Developmental Aspects of Schizotypy and Suspiciousness: a Review.

23 Mar 2018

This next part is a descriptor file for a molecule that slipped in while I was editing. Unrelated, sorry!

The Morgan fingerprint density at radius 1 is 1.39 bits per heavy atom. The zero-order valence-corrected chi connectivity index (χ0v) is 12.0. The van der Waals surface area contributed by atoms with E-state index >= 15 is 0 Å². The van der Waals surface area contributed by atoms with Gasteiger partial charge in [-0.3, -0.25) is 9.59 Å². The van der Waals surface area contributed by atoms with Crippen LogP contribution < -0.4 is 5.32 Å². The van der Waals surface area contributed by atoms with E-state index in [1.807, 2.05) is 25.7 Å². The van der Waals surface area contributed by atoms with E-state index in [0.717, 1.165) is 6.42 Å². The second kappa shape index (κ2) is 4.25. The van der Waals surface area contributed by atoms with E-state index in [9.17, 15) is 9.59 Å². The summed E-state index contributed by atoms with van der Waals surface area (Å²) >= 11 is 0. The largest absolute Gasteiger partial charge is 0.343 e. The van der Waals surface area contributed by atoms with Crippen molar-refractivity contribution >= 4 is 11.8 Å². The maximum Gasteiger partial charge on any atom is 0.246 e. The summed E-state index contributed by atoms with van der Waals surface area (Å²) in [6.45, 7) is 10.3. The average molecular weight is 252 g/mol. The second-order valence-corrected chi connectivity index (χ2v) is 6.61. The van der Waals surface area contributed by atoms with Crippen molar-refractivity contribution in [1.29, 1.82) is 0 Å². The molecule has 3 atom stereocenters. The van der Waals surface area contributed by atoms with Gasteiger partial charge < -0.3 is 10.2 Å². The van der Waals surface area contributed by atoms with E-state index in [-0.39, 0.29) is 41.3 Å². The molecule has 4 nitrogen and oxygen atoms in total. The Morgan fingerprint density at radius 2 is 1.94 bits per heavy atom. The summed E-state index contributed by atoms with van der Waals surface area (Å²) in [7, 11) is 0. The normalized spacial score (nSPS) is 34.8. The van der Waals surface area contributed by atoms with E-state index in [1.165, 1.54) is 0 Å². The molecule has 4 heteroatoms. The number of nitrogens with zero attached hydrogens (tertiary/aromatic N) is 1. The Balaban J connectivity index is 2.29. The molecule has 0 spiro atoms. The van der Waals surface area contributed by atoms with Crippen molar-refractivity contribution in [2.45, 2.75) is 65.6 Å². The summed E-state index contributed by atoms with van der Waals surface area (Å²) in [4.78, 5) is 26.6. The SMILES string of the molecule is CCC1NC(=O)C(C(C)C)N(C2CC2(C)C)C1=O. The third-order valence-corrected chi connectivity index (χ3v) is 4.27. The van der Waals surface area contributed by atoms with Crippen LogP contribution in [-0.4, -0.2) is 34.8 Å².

PURPOSE OF THE REVIEW: This review identifies the early developmental processes that contribute to schizotypy and suspiciousness in adolescence and adulthood. It includes the most recent literature on these phenomena in childhood. RECENT FINDINGS: The early developmental processes that affect schizotypy and paranoia in later life are complex. In contrast to existing studies of psychiatric patients and clinical/nonclinical adult populations, the study of schizotypy and suspiciousness in young children and adolescents is possible due to new child-appropriate dimensional assessments. New assessments and the advancement of technology (e.g., virtual reality in mental health) as well as statistical modeling (e.g., mediation and latent-class analyses) in large data have helped identified the developmental aspects (e.g., psychosocial, neurocognitive and brain factors, nutrition, and childhood correlates) that predict schizotypy and suspiciousness in later life. SUMMARY: Prospective longitudinal designs in community youths can enhance our understanding of the etiology of schizophrenia-spectrum disorders and, in the future, the development of preventive interventions by extending adult theories and interventions to younger populations.